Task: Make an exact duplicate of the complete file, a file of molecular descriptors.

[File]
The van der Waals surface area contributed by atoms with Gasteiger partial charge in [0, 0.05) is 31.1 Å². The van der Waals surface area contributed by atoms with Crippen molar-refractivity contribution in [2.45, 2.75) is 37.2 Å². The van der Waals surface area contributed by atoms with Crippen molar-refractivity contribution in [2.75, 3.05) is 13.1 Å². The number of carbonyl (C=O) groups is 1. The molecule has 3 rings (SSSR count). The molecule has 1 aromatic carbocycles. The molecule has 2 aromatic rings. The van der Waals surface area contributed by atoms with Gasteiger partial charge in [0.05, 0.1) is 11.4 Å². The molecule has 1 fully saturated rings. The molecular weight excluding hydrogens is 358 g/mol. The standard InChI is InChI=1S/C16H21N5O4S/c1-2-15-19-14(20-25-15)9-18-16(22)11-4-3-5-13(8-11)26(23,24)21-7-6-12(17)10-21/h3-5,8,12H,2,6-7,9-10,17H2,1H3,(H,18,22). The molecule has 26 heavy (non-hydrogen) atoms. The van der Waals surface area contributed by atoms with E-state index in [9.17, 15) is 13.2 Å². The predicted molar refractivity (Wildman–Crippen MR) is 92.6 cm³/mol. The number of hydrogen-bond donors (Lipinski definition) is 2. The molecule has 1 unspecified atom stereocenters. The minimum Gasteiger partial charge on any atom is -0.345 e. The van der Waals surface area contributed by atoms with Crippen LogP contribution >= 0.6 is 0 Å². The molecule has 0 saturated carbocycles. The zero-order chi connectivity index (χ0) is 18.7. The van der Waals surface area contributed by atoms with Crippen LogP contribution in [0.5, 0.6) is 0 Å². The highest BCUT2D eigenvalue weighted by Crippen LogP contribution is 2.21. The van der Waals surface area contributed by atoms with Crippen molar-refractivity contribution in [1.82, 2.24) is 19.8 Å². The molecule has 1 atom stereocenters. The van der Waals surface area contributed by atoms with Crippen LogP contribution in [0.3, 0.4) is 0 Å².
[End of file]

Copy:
The van der Waals surface area contributed by atoms with Gasteiger partial charge in [0, 0.05) is 31.1 Å². The van der Waals surface area contributed by atoms with Crippen molar-refractivity contribution in [2.45, 2.75) is 37.2 Å². The van der Waals surface area contributed by atoms with Crippen molar-refractivity contribution in [2.75, 3.05) is 13.1 Å². The number of carbonyl (C=O) groups is 1. The molecule has 3 rings (SSSR count). The molecule has 1 aromatic carbocycles. The molecule has 2 aromatic rings. The van der Waals surface area contributed by atoms with Gasteiger partial charge in [0.05, 0.1) is 11.4 Å². The molecule has 1 fully saturated rings. The molecular weight excluding hydrogens is 358 g/mol. The standard InChI is InChI=1S/C16H21N5O4S/c1-2-15-19-14(20-25-15)9-18-16(22)11-4-3-5-13(8-11)26(23,24)21-7-6-12(17)10-21/h3-5,8,12H,2,6-7,9-10,17H2,1H3,(H,18,22). The molecule has 26 heavy (non-hydrogen) atoms. The van der Waals surface area contributed by atoms with E-state index in [9.17, 15) is 13.2 Å². The predicted molar refractivity (Wildman–Crippen MR) is 92.6 cm³/mol. The number of hydrogen-bond donors (Lipinski definition) is 2. The molecule has 1 unspecified atom stereocenters. The minimum Gasteiger partial charge on any atom is -0.345 e. The van der Waals surface area contributed by atoms with Crippen LogP contribution >= 0.6 is 0 Å². The molecule has 0 saturated carbocycles. The zero-order chi connectivity index (χ0) is 18.7. The van der Waals surface area contributed by atoms with Crippen LogP contribution in [0.5, 0.6) is 0 Å². The highest BCUT2D eigenvalue weighted by Crippen LogP contribution is 2.21. The van der Waals surface area contributed by atoms with Crippen molar-refractivity contribution in [1.82, 2.24) is 19.8 Å². The molecule has 1 atom stereocenters. The van der Waals surface area contributed by atoms with Crippen LogP contribution in [0.3, 0.4) is 0 Å².